Wednesday, September 28, 2011

Flip The Script

In a previous post I said something sorta right, sorta wrong:  “Seeing Jesus put even His own grief aside is a powerful lesson for His followers to learn.”  True, Jesus tried to get some time alone to grieve for the loss of John the Baptist, but Jesus may not have actually “put that grief aside” when He fed the five thousand.

There are a lot of reasons I should not use Brett Favre as an illustration in this blog, but hang with me…  Here’s the game summary: Favre passed for 399 yards and four touchdowns a day after his father's death, moving into second place in NFL history for career TD passes while leading the Packers to a 41-7 victory over the Oakland Raiders on Monday night.  In the midst of his grief, instead of depressed, Brett Favre was animated by the passing of his father.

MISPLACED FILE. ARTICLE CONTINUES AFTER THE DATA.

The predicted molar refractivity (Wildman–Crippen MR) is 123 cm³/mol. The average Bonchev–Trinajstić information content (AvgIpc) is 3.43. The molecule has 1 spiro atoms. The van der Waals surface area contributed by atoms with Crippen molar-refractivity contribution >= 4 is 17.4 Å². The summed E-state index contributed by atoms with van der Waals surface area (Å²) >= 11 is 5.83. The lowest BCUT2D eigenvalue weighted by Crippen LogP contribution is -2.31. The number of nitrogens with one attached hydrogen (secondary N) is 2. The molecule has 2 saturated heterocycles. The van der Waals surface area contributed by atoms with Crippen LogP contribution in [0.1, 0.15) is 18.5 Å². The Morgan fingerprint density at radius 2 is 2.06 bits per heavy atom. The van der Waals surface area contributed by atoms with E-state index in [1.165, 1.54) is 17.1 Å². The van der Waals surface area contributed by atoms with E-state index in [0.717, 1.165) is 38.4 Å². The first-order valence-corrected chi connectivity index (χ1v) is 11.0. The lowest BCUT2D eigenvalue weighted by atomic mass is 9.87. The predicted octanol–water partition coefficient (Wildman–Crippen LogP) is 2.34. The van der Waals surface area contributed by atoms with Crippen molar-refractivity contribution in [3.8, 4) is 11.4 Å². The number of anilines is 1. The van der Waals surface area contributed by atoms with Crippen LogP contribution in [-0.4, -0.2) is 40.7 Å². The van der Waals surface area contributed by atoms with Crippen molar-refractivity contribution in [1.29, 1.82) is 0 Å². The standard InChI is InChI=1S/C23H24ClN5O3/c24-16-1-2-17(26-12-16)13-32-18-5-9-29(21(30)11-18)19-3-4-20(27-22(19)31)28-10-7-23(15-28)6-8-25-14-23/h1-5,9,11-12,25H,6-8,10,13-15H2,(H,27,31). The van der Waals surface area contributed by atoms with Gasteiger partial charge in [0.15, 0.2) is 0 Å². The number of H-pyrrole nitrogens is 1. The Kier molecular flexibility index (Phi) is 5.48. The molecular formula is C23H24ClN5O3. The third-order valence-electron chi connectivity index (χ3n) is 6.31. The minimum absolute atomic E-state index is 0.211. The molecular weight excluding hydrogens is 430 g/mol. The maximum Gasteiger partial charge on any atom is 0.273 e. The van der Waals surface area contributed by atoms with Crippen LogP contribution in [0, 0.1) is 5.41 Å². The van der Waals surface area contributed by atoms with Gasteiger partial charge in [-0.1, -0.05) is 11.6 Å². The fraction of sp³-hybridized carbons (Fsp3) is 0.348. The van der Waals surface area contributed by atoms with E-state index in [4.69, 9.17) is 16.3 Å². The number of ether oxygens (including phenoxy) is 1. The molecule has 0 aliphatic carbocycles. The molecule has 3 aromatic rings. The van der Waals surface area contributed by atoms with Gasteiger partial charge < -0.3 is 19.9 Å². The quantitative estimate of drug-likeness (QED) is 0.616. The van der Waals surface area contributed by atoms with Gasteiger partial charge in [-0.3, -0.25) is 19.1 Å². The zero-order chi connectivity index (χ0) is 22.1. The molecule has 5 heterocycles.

Now, there are a lot of reasons I should not use a grieving Brett Favre as a parallel of Jesus, but hang with me…  Jesus lost His cousin and the forerunner of Jesus’ earthly ministry.  And John didn’t die of old age, he was beheaded because of John’s religious zeal – he died because he served God.  How do you think that made Jesus feel?  In the midst of his grief, instead of depressed, the passing of his cousin animated Jesus to richly touch the lives of “the sheep without a shepherd”.

Sorrow and grief are powerful emotions.  So is compassion.  If we paused now for a word from our Sponsor, we’d turn again to Matthew 14:14.  When Jesus looked upon the people who sought Him, He “felt compassion for them”.  His compassion, His love was much stronger than His personal feeling of loss.

Followers of Jesus are called to “flip the script” and live for others, not themselves.  You’d think that losing a loved one would be the right time to focus on yourself for a minute.  Understandable.  Just remember that “follow” means going where Jesus goes in the way that He goes.  In your loss, you don’t put aside your grief, you let it remind you of the spiritual hunger all people have.  Go compassionately.

Clark H Smith

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